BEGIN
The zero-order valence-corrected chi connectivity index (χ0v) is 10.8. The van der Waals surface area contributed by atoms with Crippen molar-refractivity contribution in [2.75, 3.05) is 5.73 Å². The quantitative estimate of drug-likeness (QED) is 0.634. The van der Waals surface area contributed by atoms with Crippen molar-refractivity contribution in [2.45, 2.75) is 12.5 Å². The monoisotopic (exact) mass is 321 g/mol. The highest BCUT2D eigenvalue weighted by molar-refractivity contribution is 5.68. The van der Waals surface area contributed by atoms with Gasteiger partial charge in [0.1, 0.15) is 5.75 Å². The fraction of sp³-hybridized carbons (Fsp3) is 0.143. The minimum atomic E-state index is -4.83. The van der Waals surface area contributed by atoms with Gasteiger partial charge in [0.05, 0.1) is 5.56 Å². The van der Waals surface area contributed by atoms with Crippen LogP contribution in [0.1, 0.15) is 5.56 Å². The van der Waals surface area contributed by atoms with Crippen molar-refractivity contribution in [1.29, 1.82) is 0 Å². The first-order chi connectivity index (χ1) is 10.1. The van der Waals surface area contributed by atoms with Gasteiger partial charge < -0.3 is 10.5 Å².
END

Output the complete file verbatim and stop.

The zero-order valence-corrected chi connectivity index (χ0v) is 10.8. The van der Waals surface area contributed by atoms with Crippen molar-refractivity contribution in [2.75, 3.05) is 5.73 Å². The quantitative estimate of drug-likeness (QED) is 0.634. The van der Waals surface area contributed by atoms with Crippen molar-refractivity contribution in [2.45, 2.75) is 12.5 Å². The monoisotopic (exact) mass is 321 g/mol. The highest BCUT2D eigenvalue weighted by molar-refractivity contribution is 5.68. The van der Waals surface area contributed by atoms with Gasteiger partial charge in [0.1, 0.15) is 5.75 Å². The fraction of sp³-hybridized carbons (Fsp3) is 0.143. The minimum atomic E-state index is -4.83. The van der Waals surface area contributed by atoms with Gasteiger partial charge in [0.05, 0.1) is 5.56 Å². The van der Waals surface area contributed by atoms with Crippen LogP contribution in [0.1, 0.15) is 5.56 Å². The van der Waals surface area contributed by atoms with Crippen molar-refractivity contribution in [1.29, 1.82) is 0 Å². The first-order chi connectivity index (χ1) is 10.1. The van der Waals surface area contributed by atoms with Gasteiger partial charge < -0.3 is 10.5 Å².